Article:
The challenges of operating private markets cross border, but within local regulatory frameworks
Cross-border operations have long been considered one of the most significant regulatory barriers for wealth managers to overcome. This is particularly true when it comes to private markets. Our research showed that 64% of wealth managers class it as a significant regulatory risk. As the world becomes increasingly globalised, this is a challenge that is only likely to become more prevalent.
Over the last decade, high-net-worth clients have become increasingly mobile, with many of them splitting their time across continents depending on their personal and professional interests. When coupled with the growing requirement for tax transparency, it is perhaps unsurprising that cross-border operations continue to cause regulatory headaches for wealth managers globally.
In fact, some firms have decided that the best way to meet their regulatory requirements is to pull out of certain markets altogether. Given that this appears to be a problem that is unlikely to go away anytime soon, a more proactive approach to modernising their private markets operation appears to be the only long-term solution.
So what can firms do if they wish to keep operating on a global scale?
Several industry commentators believe that wealth managers’ operational models now need to be adapted in light of a more mobile client base. These include the ‘remote’ model, where a wealth manager operates from one central location as a permanent establishment, through to a ‘network’ model where separate legal entities are established in each jurisdiction.
These models, and several variations in between, all offer various pros and cons; therefore, it’s most likely that wealth management firms will need to make these decisions based on their own strategic objectives and the demographic make-up of their client base.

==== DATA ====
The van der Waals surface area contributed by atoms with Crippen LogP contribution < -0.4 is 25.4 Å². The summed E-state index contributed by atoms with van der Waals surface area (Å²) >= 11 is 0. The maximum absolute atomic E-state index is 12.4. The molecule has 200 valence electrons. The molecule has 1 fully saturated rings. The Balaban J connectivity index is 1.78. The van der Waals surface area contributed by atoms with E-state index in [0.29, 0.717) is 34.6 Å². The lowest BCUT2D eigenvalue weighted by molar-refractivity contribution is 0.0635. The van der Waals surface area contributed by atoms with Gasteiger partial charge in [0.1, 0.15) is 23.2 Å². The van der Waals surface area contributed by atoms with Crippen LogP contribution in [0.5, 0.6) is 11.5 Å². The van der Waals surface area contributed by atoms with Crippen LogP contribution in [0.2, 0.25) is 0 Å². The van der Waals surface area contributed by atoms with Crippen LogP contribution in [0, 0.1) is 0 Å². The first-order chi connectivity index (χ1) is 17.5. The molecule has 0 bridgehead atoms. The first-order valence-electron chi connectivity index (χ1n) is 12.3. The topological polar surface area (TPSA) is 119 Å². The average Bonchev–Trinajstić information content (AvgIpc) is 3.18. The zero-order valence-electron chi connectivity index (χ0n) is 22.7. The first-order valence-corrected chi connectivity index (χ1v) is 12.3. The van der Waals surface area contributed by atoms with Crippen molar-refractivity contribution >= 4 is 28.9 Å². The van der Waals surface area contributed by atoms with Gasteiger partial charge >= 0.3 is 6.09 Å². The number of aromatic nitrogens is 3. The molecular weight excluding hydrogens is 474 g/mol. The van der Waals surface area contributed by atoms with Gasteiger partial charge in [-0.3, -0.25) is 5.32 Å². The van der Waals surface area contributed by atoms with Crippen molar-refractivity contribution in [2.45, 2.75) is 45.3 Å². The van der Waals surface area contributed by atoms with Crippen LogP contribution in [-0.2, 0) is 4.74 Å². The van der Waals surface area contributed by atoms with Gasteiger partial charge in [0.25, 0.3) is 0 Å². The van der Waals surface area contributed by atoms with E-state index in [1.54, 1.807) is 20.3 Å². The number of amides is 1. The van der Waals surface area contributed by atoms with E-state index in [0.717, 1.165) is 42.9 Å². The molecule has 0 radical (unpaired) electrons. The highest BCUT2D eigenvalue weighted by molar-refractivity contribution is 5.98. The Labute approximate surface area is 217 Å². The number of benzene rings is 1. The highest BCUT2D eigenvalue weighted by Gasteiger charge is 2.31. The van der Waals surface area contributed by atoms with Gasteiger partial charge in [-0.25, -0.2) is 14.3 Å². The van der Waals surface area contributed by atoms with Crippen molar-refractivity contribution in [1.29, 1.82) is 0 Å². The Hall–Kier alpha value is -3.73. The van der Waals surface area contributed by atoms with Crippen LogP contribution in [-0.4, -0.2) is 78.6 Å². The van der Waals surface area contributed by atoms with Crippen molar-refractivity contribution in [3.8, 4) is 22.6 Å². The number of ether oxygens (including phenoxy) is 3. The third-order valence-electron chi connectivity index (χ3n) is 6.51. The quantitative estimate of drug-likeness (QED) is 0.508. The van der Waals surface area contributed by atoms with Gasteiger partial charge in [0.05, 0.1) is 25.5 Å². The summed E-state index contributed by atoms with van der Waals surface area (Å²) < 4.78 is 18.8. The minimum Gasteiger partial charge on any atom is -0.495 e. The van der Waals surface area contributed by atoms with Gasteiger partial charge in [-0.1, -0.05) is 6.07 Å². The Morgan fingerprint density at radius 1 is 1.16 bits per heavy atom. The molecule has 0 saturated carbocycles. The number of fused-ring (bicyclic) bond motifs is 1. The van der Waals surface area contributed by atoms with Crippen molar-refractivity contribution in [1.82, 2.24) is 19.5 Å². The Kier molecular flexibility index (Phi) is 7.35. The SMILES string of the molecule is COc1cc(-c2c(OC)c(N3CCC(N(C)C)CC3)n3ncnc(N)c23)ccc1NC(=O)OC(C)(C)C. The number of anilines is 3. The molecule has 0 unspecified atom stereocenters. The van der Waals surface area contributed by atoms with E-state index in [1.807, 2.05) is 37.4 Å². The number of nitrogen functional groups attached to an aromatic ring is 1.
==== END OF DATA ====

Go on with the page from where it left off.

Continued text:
Redefining their organisational structure is another option. Traditionally, wealth managers have been seen as ‘generalists’ operating across a specific geographical basis; however, with more of their clients likely to consume services from various locations, there is a school of thought that suggests wealth managers should instead focus on specific areas of expertise that they can translate across multiple regulatory jurisdictions.
Finally, the integration of service delivery with technology has been highlighted as playing a key role in how firms adapt to the challenges created by greater cross-border operations. The digitisation of operational processes and the automation of workflows based on specific criteria (including regulatory jurisdiction) will enable wealth managers to mitigate many of the most common cross-border risks at source.
David Newman, chief commercial officer at Delio explains:
“The most innovative wealth managers have flipped the traditional approach to compliance on its head. They have accepted that robust regulatory governance is non-negotiable, so they have looked at how this can be turned into a commercial advantage. The digitisation of their regulatory operations is one way in which they can transform good governance from a drain on resources to a driver of operational efficiency and commercial growth.”
While the increasingly globalised nature of regulatory demands has created additional challenges that need to be overcome, it is important to remember that this legislation does have a vital role to play in protecting the interests of investors. Therefore, the use of digital tools to make this process more consistent, efficient and valuable is something that wealth managers cannot afford to ignore.